INT: Vin Diesel

The Arrow interviews Vin Diesel

I've been a big Vin Diesel fan since" Pitch Black. Although I haven't loved all of Diesel's following movies; one thing was constant throughout: "HE ROCKED IN ALL OF THEM!" When the opportunity to meet the man at a journalist filled junket (yup the questions below belong to a bunch of us) in New York arose, you bet I made sure to be there! Now, I'll be honest; being that I've been in this "Net business" for 4 years, I've stopped being "star struck". But that' streak ended when I came face to face with Mr. Diesel. Upon meeting him, I became a blubbering, fanboy idiot quicker than you can say "Are you with me?" It should be said that Diesel lived up to his "true life" rep of being charming, funny and mucho laid back...hence OCA (one-class-act). So here he is, pushing the release of the badass Unrated Chronicles of Riddick DVD. Take a bow for the one, the only, The Diesel.

How pleased were you with the Chronicles of Riddick Theatrical Cut and what did you want to go back to in the Director’s Cut?

VIN: I was pleased with the theatrical cut and I am excited about the DVD Director’s Cut. Excited about adding story elements to the film that we weren’t able to incorporate into the theatrical experience. I think that’s what’s interesting about the fact that there’s an extended version of the film on DVD. The DVD medium is kind of defining itself as a separate medium. Unlike the VHS we use to get that were just about seeing the movie at home, the DVD experience is an opportunity to fully explore this universe, The Chronicles of Riddick universe and an opportunity to go behind the scenes and for the Director to tell the full story and not be limited to “running time”, what have you.

How important was the footage that was edited back in? I think the “Shera” stuff added a lot to the film and that the theatrical version would’ve benefited from the footage.

VIN: I think it starts to flesh out a sense of origin for the enigmatic Riddick in a cool way. The Shera character really comes in during important moments like when he’s on the run-way. In creating the story, the Shera character was designed to introduce Riddick to his “Furian” nature. So on the run-way she unleashes his radius of fury; this burst of fury filled energy which repels negative energy. You’ll see a further explanation of that in future Chronicles of Riddick pictures.

When we were creating the story, we were creating a story that would be told over three films. The Shera character is introduced in this film but is paid off in the third film if you will. The way that it’s designed, I don’t want to give too much away…in The Chronicles of Riddick 2 we go into the “Underverse” and Part 3 is that final return home to “Furia”. That’s it in a nutshell.

Are the next two films locked and definitely happening?

VIN: Nothing is locked in this world. I guess we’ll see what happens with the DVD.

Do you think people wait for the DVD because they know that there will be extra footage or a Director’s Cut? And do you think the DVD can bring a whole new life to the film?

VIN: Yeah, I think people wait for the DVD. Pitch Black was really introduced to the world on DVD; I mean how many of us actually saw the movie in the theatres? (yes we all raised our hands as Diesel laughed it up) I think that The Chronicles of Riddick is an intense ball of energy that hasn’t exploded yet and will continue on through the DVD release. There’s a sequel to the video game being made and there’s constant work being put into the franchise. I think that they’re will be the follow up; I think that you have to see Riddick go the Underverse and go back to Furia.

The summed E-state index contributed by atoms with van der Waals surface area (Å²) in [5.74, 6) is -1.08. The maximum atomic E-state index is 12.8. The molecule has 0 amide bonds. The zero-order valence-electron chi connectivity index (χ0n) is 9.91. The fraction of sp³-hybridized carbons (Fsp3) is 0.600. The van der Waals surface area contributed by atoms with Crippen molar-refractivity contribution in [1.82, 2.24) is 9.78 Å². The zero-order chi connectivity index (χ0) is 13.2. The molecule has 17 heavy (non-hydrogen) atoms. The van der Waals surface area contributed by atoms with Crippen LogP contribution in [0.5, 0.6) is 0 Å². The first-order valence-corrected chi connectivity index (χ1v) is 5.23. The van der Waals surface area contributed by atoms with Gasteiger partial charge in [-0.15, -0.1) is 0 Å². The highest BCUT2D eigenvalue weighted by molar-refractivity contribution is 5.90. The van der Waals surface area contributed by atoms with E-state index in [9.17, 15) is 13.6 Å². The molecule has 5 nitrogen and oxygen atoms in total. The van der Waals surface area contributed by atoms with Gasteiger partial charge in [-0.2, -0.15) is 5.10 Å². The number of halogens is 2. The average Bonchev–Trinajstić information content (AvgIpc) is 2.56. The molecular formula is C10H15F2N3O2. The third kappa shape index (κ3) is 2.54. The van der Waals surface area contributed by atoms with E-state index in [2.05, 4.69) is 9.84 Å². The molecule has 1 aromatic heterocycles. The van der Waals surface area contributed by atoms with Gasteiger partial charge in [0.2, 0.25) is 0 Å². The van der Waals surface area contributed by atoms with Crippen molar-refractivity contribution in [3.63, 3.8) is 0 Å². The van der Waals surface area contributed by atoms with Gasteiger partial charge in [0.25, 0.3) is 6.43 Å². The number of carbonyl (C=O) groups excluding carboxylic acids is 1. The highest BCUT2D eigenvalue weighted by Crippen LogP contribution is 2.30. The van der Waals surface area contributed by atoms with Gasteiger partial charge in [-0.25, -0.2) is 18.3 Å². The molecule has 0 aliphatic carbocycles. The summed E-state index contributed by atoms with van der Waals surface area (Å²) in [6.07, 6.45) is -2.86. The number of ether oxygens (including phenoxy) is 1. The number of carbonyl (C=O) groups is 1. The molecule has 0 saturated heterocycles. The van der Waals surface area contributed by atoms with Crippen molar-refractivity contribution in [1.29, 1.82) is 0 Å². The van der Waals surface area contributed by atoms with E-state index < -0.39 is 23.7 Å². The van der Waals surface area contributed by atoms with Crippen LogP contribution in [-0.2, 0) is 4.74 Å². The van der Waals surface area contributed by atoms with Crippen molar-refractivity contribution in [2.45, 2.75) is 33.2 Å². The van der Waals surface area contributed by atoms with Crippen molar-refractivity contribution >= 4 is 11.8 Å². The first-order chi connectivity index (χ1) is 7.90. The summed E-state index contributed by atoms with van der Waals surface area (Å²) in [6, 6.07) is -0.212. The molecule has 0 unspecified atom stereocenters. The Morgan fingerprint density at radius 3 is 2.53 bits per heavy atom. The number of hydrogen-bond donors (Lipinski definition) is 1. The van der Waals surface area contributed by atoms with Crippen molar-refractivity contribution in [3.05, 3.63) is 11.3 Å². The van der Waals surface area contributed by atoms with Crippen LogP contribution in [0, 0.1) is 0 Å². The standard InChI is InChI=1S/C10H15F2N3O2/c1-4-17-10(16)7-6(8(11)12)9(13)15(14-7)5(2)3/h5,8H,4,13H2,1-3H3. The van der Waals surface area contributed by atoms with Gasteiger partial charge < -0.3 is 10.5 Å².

How much of that is riding on the success of this DVD though?

VIN: Good question; it depends on who you ask. If you ask me. We made Pitch Black with 20 millions dollars. I think that you can continue this character regardless of budget. You follow me? Will the next film be a PG, 100 Million something movie? I don’t know. Could the next film be, by virtue of the fact that it takes place in the Underverse, which is obviously going to be a lot more gruesome than New Mecca, the sequel to this would be rated R. We would return to the rated R fashion that Pitch Black was filmed in.

Was it always you and David’s idea to expand the story through video games and all other types of format?

VIN: Absolutely that was the whole idea of doing the Peter Chung homage to Riddick. That was the motivating force in creating the video game “Escape From Butcher Bay” because it would give us the opportunity to explore the back-story of Riddick. For example in the video game you lean how he got his eyes etc. The video game does a lot to flesh out the universe and the mythology. That’s why it was so much fun to do cause obviously, it's such a less expensive way to be creative.

When you were first introduced to the character of Riddick did you always feel so passionate about him? Did you always think he would have an extended life and evolve so much?

VIN: When I first did Pitch Black I was drawn to this intense character arc, this was the first character that I had seen that was this interesting. He starts out as a serial killer and then becomes the only guy that you want to save you. I thought that was a very attractive element. Once I was actually shooting in Australia, nearing the end of production, shooting the scenes when Riddick is leaving the planet, I thought: "Wouldn’t it be cool if we can follow Riddick off this planet and allow him to introduce us to this whole universe and mythology?" That concept started when we were nearing the end of the shoot on Pitch black.

Do you consider this to be your “Lord of the Rings”? Your fantasy movie you always wanted to do when you were playing Dungeons and Dragons?

VIN: Yes. This is only partially fantasy though, obviously. The kind of expertise that David Twohy has is that Sci-Fi world. So this was a fusion of Sci-Fi and Fantasy. That was the objective.